Stack Overflow is a community of 4.7 million programmers, just like you, helping each other.

Join them; it only takes a minute:

Sign up
Join the Stack Overflow community to:
  1. Ask programming questions
  2. Answer and help your peers
  3. Get recognized for your expertise

Having a Date, I can build a DateTime of joda:

  DateTime dateTimeUtc = new DateTime( date, timeZone_MADRID )

When I try to retrieve the date using:


It loses the timezone value because java.util.Date doesn't know TimeZones. But I need a process to modify the Date value depending of TimeZone.

That's it: if timezone of Madrid is +2 and my object Date has a value of 1/1/2000 12:00, after ths "process" value of Date would be 1/1/2000 14:00

Which is the proper way to get it?

share|improve this question
It's really unclear what you mean, but a Date should not be mangled to manually include an offset. It always represented an instant in time. Just creating a DateTime with a Date and then getting a Date back from it should give you a Date equal to the first one. If you're expecting anything else, you've misunderstood Date. – Jon Skeet Jul 1 '14 at 15:12
Sorry if I have not explained clearly. In fact, I have a really big project which uses a lot of new Date(). And this project must be internationalized, so in order to do this, I must create an "interceptor" which can get all new Dates() to change timezones before store to BD and after retrieve of BD. So is not a question about change uses of Date to JodaTime. I hope it helps. – ilopezluna Jul 1 '14 at 15:16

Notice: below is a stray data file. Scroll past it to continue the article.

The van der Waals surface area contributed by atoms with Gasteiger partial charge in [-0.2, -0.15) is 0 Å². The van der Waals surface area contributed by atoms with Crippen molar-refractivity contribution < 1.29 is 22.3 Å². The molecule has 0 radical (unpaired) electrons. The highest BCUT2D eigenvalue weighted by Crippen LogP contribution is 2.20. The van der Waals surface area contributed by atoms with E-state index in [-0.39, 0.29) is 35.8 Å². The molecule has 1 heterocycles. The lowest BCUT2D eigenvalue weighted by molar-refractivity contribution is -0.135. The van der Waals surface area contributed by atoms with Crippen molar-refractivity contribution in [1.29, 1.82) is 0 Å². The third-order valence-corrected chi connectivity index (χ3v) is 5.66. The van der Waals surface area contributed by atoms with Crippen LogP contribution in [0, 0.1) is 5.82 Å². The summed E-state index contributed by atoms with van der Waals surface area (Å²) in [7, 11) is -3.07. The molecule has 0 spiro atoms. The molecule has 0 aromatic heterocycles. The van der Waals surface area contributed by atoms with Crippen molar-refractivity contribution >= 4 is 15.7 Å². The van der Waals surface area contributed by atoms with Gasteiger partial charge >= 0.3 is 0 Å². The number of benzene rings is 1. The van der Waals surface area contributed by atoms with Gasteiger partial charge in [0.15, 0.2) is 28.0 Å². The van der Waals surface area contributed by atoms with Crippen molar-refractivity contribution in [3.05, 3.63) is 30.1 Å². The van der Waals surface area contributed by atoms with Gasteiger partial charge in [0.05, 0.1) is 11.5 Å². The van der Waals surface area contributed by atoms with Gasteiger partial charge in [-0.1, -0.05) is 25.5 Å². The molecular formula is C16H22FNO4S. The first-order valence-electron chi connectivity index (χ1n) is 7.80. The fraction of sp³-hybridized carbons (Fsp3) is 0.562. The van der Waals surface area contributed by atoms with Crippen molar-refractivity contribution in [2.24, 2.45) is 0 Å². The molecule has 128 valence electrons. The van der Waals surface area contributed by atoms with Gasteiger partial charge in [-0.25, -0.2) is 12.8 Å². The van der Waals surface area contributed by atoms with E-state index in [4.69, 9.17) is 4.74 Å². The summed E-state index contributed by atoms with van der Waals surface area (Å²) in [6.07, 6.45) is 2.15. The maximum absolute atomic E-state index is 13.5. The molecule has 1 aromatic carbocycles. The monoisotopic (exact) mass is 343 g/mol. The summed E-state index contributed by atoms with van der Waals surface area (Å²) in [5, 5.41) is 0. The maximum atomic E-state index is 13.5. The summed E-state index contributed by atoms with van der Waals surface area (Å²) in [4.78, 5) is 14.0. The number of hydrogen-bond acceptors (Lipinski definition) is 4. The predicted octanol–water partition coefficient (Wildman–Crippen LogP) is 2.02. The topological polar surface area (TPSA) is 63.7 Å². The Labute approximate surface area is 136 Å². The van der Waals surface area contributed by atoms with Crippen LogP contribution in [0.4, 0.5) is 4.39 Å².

There's no such concept as "change time zone" for java.util.Date. Now is now, and would be represented by the same Date object regardless of time zone. It sounds like you're trying to take a short cut to avoid doing things properly. Don't. Bite the bullet and fix your systems appropriately. Anything else will cause issues in the long term, and will be really hard to fix. – Jon Skeet Jul 1 '14 at 15:20
@ilopezluna You should listen to Jon Skeet. Mangling the use of java.util.Date will bring you nothing but confusion, pain, and tears. In general, avoid j.u.Date whenever possible. Use Joda-Time objects preferably (or java.time). Where you cannot, then serialize to s String representation in [ISO 8601] format. Joda-Time produces such strings by default. – Basil Bourque Jul 1 '14 at 15:23
Citation: "to modify the Date value depending of TimeZone". No you cannot modify the fixed Date-reference to UTC. But you can keep an extra timezone object and then use that together with Date-object in your process (but as Jon Skeet correctly said: don't mangle the Date-object with any kind of offset or zone). And: "Date has a value of 1/1/2000 12:00", no, Date has not this value, only a long-primitive representing the elapsed millisecs since UNIX epoch in UTC zone. – Meno Hochschild Jul 1 '14 at 15:23

Try like this

      DateTime dateTimeUtc = new DateTime( new Date(), DateTimeZone.forID("Etc/GMT+11"));

Tue Jul 01 22:15:51 IST 2014

You can get available time zone ids from TimeZone.getAvailableIDs();

share|improve this answer

Your Answer


By posting your answer, you agree to the privacy policy and terms of service.

Not the answer you're looking for? Browse other questions tagged or ask your own question.